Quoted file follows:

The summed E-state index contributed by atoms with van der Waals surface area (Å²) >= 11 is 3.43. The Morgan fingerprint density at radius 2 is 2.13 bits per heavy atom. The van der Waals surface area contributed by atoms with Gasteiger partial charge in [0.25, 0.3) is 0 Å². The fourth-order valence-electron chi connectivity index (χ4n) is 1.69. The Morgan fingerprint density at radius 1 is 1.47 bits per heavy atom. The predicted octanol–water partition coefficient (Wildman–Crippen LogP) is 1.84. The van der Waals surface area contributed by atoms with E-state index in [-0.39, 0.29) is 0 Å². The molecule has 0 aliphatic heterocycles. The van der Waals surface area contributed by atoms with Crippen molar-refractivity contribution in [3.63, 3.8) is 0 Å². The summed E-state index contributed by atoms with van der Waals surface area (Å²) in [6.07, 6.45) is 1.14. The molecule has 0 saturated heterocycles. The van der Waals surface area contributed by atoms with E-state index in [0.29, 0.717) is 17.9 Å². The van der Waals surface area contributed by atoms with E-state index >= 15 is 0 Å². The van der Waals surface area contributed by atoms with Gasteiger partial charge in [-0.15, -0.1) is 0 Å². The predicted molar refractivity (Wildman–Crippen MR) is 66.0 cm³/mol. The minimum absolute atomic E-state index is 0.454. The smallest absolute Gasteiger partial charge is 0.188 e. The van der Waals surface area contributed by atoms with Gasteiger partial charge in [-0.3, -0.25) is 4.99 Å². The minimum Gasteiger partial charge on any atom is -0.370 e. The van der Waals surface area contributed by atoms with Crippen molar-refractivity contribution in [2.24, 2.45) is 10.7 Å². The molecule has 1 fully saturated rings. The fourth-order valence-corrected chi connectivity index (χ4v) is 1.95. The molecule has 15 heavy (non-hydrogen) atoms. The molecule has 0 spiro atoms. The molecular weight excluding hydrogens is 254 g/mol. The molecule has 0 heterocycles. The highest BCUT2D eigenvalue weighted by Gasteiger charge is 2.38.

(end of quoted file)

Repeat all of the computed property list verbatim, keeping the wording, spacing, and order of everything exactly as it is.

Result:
The summed E-state index contributed by atoms with van der Waals surface area (Å²) >= 11 is 3.43. The Morgan fingerprint density at radius 2 is 2.13 bits per heavy atom. The van der Waals surface area contributed by atoms with Gasteiger partial charge in [0.25, 0.3) is 0 Å². The fourth-order valence-electron chi connectivity index (χ4n) is 1.69. The Morgan fingerprint density at radius 1 is 1.47 bits per heavy atom. The predicted octanol–water partition coefficient (Wildman–Crippen LogP) is 1.84. The van der Waals surface area contributed by atoms with E-state index in [-0.39, 0.29) is 0 Å². The molecule has 0 aliphatic heterocycles. The van der Waals surface area contributed by atoms with Crippen molar-refractivity contribution in [3.63, 3.8) is 0 Å². The summed E-state index contributed by atoms with van der Waals surface area (Å²) in [6.07, 6.45) is 1.14. The molecule has 0 saturated heterocycles. The van der Waals surface area contributed by atoms with E-state index in [0.29, 0.717) is 17.9 Å². The van der Waals surface area contributed by atoms with E-state index >= 15 is 0 Å². The van der Waals surface area contributed by atoms with Gasteiger partial charge in [-0.15, -0.1) is 0 Å². The predicted molar refractivity (Wildman–Crippen MR) is 66.0 cm³/mol. The minimum absolute atomic E-state index is 0.454. The smallest absolute Gasteiger partial charge is 0.188 e. The van der Waals surface area contributed by atoms with Gasteiger partial charge in [-0.3, -0.25) is 4.99 Å². The minimum Gasteiger partial charge on any atom is -0.370 e. The van der Waals surface area contributed by atoms with Crippen molar-refractivity contribution in [2.24, 2.45) is 10.7 Å². The molecule has 1 fully saturated rings. The fourth-order valence-corrected chi connectivity index (χ4v) is 1.95. The molecule has 15 heavy (non-hydrogen) atoms. The molecule has 0 spiro atoms. The molecular weight excluding hydrogens is 254 g/mol. The molecule has 0 heterocycles. The highest BCUT2D eigenvalue weighted by Gasteiger charge is 2.38.